Salona Ancient Site
The ruins of the ancient city of Salona are one of the most important archaeological sites in Croatia. Dating back to the 2nd century BCE the city was the capital of the Roman province of Dalmatia and at its height, had a population of 60,000 people, making it one of the largest cities in the Roman empire.
The ruins of the ancient city of Salona are situated in the Jadro river delta six miles to the northwest of Split and is one of the most important archaeological sites in Croatia.
Dating back to the 2nd century BCE the city was initially settled by the Illyrian Dalmati tribe who lived there until they were followed by the Greeks. Due to its importance as a military centre the city was surrounded by walls. During this time the Romans mounted a campaign to conquer the area and it alternated between Greek and Roman control. It finally became a Roman colony during the reign of Emperor Augustus sometime between 40 and 33 BCE when it became the capital of the Roman province of Dalmatia with the name of Colonia Martia Ivlia Salona. It then started to expand due to the many Roman war veterans moving there.
It continued to expand due to its trading position during the first century AD, and it was fortified with strong walls and towers. As with all Roman towns a Forum was erected and located next to that a theatre which had a capacity for 3500 people. In the 2nd century, an amphitheatre with a capacity for 17,000 spectators was built. It is believed that, at its height, it had a population of 60,000 people, making it one of the largest cities in the Roman empire.
In 284 AD Diocletian became emperor, he was from Salona and chose to build a palace nearby for his retirement. He was therefore keen to see the expansion of the city. Salona was at that time a very cosmopolitan city with a number of religions apart from the worship of the Roman gods. These were accepted, although Christianity came under vigorous persecution by Diocletian in what was known as the Diocletianic or Great Persecution. This was the last and most severe persecution of Christians in the Roman Empire when in 303, a series of edicts were issued rescinding Christians' legal rights and demanding that they comply with traditional religious practices, something that was to last until 311, resulting in many Christians being martyred. At the end of the 4th century, a memorial chapel was built to contain the tombs of Bishop Domnius and others who had been martyred. This led to other Christians wishing to be buried with them so other graves and sarcophagi were placed there.
In the middle of the 5th century the area was invaded by the Goths and Huns and in 493 Salona was ceded to the Gothic king Theodoric. It was returned to Rome in 535 but in 614 the city was destroyed by the Slavs and Avars, resulting in its residents fleeing to the islands in the Adriatic and to the remains of Diocletian’s Palace in Split, where they established a new community.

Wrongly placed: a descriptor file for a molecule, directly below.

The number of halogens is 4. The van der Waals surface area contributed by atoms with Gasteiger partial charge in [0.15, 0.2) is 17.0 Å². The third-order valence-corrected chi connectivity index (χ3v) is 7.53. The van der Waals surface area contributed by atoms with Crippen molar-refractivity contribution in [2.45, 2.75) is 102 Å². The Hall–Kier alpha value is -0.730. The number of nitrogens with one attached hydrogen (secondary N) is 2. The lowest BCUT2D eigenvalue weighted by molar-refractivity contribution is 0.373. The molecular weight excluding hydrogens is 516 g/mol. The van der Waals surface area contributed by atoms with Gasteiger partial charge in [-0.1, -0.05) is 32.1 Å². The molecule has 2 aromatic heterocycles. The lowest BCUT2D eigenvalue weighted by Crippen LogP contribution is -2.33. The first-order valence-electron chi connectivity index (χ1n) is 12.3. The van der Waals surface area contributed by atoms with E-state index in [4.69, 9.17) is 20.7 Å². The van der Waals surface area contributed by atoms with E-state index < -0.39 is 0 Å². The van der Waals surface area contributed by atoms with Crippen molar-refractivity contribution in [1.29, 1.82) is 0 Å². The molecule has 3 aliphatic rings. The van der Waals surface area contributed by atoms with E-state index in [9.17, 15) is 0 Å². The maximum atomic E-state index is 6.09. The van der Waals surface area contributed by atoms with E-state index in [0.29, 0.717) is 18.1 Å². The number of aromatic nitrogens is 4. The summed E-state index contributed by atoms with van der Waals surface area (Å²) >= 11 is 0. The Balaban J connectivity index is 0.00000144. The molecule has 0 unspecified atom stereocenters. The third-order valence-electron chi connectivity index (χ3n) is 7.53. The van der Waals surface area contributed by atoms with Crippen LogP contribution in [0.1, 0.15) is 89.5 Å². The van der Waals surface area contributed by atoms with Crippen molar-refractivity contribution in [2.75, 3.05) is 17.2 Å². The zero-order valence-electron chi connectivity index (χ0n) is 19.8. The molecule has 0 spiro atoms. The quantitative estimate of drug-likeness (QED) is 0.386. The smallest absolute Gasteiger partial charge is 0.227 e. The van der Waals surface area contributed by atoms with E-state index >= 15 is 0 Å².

On entering the site today, visitors find the remains of the Manastirine, which consists of a basilica and cemetery which are located just outside the town.
Remains here have been found that date back to the 2nd century BCE. In the 1st century AD, a Roman pagan necropolis started to develop, and many graves and cemetery plots have been found and are still to be seen.
The first Christian burial was known to have taken place there was of Bishop Domnio who was executed in Salona’s amphitheatre in April 304 AD. He was buried in a tomb which led to the burial of other Christians around him. Nearly one thousand sarcophagi have been discovered in this cemetery.
At the end of the 4th century during the German incursions, the complex was partly destroyed which led to the construction, in the 5th century, of a large three-nave basilica.
Domnio’s grave was placed in the presbytery of the basilica. Many ruins are still found around the site.
Today the site is open to the public, it contains a small museum which is housed in the Tusculum which serves as a ticket office and souvenir shop.
This building is the dates from the late 19th century and housed the archaeologist Frane Bulic, who is regarded as the father of Croatian Archaeology and was renowned for his work on the site. The museum does contain a few items found at the site as well as a bust of Bulic, but most items are in the Archaeological Museum at Split.
Leading from the museum is a path that takes visitors towards the old town and its fortifications which consisted of a wall and 90 towers, although. These started to be erected in 170 AD and were built over a period of several centuries. Elliptical in shape, the total circumference of the walls was approximately 4 km, varying in width from 1.9 to 2.5 metres, although little of them remain today.
Within the town are the remains of two basilicas built and dedicated to the Christian martyrs in the 5th century. The Episcopal Centre was erected following the Edict of Milan on Religious Tolerance in 313 AD. This centre developed in the 5th century and the Bishops palace was constructed to the north of the centre.
Also to be seen are the forum; a theatre; an amphitheatre; public baths; and the remains of the aqueduct.